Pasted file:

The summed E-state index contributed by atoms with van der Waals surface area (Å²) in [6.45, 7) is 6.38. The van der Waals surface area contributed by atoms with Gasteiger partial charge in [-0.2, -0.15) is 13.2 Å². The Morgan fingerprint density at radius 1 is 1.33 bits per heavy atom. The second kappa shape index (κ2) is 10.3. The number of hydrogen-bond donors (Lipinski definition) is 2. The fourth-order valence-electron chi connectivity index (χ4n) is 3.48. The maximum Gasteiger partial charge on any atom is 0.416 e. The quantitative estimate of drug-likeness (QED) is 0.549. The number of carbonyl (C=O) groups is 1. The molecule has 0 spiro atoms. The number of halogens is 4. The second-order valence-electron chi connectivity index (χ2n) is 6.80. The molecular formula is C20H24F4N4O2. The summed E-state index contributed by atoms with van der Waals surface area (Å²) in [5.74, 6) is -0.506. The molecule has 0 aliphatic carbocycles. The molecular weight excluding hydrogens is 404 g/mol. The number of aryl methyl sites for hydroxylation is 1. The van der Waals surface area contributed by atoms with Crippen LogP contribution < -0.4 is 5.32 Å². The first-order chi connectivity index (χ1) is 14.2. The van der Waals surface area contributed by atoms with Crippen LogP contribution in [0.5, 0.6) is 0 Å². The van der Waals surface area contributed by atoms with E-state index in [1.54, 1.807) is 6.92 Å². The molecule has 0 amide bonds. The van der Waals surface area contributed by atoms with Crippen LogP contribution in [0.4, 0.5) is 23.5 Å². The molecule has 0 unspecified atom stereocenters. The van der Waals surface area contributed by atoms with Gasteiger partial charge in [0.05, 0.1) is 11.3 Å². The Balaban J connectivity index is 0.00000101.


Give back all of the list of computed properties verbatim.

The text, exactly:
The summed E-state index contributed by atoms with van der Waals surface area (Å²) in [6.45, 7) is 6.38. The van der Waals surface area contributed by atoms with Gasteiger partial charge in [-0.2, -0.15) is 13.2 Å². The Morgan fingerprint density at radius 1 is 1.33 bits per heavy atom. The second kappa shape index (κ2) is 10.3. The number of hydrogen-bond donors (Lipinski definition) is 2. The fourth-order valence-electron chi connectivity index (χ4n) is 3.48. The maximum Gasteiger partial charge on any atom is 0.416 e. The quantitative estimate of drug-likeness (QED) is 0.549. The number of carbonyl (C=O) groups is 1. The molecule has 0 spiro atoms. The number of halogens is 4. The second-order valence-electron chi connectivity index (χ2n) is 6.80. The molecular formula is C20H24F4N4O2. The summed E-state index contributed by atoms with van der Waals surface area (Å²) in [5.74, 6) is -0.506. The molecule has 0 aliphatic carbocycles. The molecular weight excluding hydrogens is 404 g/mol. The number of aryl methyl sites for hydroxylation is 1. The van der Waals surface area contributed by atoms with Crippen LogP contribution < -0.4 is 5.32 Å². The first-order chi connectivity index (χ1) is 14.2. The van der Waals surface area contributed by atoms with Crippen LogP contribution in [0.5, 0.6) is 0 Å². The van der Waals surface area contributed by atoms with E-state index in [1.54, 1.807) is 6.92 Å². The molecule has 0 amide bonds. The van der Waals surface area contributed by atoms with Crippen LogP contribution in [0.4, 0.5) is 23.5 Å². The molecule has 0 unspecified atom stereocenters. The van der Waals surface area contributed by atoms with Gasteiger partial charge in [0.05, 0.1) is 11.3 Å². The Balaban J connectivity index is 0.00000101.